Driving with locals taxis can be a problem as well. New ones will have meters. If they don’t – prearrange a price beforehand, but always leave a small tip. Sometimes they will try to add a fee for extra persons or extra baggage, etc. Don’t fuss around over 5 pounds, but if it’s more, stay strong and walk away.

A typical neighborhood in Cairo
A typical neighborhood in Cairo

Last, but certainly not least, children joined into the scamming machinery the past years. Some of them are truly poor wretches, but always be aware that giving them money, even if they tell you they don’t have anything to eat (which may even be true!), will never help them in the long run.

By supporting that kind of industry you will teach the locals that investing in local businesses, taking up a regular job that supports the economy is less lucrative than scamming foreigners or begging. The problem: The more tourists get scammed, the more children beg, the less effective it will be and the more tourists will come home telling bad stories – quite the vicious circle. If you want to help, go through the usual NGOs.

But please, don’t get the wrong impression. Egypt is by far not the only country where tourists are being scammed. Even in central Europe, it will happen in one way or the other. With a little bit of research and by using your common sense, you will almost certainly be able to avoid them.

Health precautions for Egypt

A felucca inside of the tomb district in Aswan, Egypt
A felucca near Aswan

When it comes to travel safety in Egypt, you should also take common health concerns into consideration. Egypt is a very warm country and not all restaurants stick to common western hygiene standards. Diarrhea is your worst enemy and should not be taken lightly at all – you would not be the first European / American to end your vacation hospitalized (which is why having a travel insurance is quite important in Egypt – normally I don’t advertise them!)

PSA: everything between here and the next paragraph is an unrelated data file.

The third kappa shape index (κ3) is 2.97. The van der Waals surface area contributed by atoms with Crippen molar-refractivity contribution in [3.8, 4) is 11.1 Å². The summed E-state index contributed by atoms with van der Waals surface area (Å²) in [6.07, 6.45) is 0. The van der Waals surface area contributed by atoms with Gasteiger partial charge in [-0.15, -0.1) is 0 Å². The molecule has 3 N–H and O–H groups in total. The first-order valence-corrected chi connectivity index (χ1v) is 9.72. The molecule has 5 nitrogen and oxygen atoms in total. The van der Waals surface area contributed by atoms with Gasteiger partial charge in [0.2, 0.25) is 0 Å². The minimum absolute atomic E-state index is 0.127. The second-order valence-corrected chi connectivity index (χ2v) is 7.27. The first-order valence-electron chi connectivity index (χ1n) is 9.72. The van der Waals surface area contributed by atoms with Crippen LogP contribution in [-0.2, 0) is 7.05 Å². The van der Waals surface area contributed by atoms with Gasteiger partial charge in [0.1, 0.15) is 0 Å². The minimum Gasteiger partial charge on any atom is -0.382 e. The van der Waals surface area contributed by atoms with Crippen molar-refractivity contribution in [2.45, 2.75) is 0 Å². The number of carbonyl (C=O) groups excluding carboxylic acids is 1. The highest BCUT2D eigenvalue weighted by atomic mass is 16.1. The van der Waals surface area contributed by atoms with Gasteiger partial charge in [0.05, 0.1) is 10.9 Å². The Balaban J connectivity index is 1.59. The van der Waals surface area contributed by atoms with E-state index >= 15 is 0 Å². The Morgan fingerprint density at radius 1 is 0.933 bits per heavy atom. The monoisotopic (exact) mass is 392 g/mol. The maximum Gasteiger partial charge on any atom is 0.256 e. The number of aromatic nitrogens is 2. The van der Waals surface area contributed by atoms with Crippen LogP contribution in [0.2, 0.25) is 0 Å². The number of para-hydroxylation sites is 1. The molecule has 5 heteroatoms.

Always stick to “peel it, cook it, or leave it“. Don’t drink fresh juices, ice cream or unbottled water. Never use ice cubes, don’t try those salads and buffets are, generally speaking, not the best idea either.

You also should never consider bathing in the river Nile, even if you take a cruise (read about my experience here). Schistosomiasis, also known as Bilharzia, is transmitted by parasites found in the river. Especially in the lower regions of the Nile, there is a lot of garbage floating down to the estuary and the currents can be quite dangerous as well. Please, stick to the pool – it’s a lot safer and cleaner.

Apart from that, Malaria isn’t a problem, but Hepatitis A can be, and you are probably already vaccinated against tetanus, Diptheria, and poliomyelitis, so there are no major precautions you need to take. If you are traveling in rural areas (99% of tourists don’t), you might consider a rabies vaccination, otherwise, Egypt is safe.

So, this is my little guide about Egypt travel safety. I hope I was able to convince you, that Egypt is safe, but you need to come prepared. In a way, I only wrote this guide because so many of my friends kept on asking me the safety question. I personally never had a single doubt about Egypt, and I really want you to feel the same. Sure, the culture is different, and sure, Egypt has a history, but that history is more than 4,000 years and it would be quite wrong to reduce it on a scant few happenings in the past decade. Don’t let unfounded predjudices spoil the trip of a lifetime! :)

Is it really safe to visit Egypt in 2018? This travel guide will tell you everything you need about travel safety in Egypt. Also covers common scams and things you need to avoid doing. Click for more information on Egypt travel safety.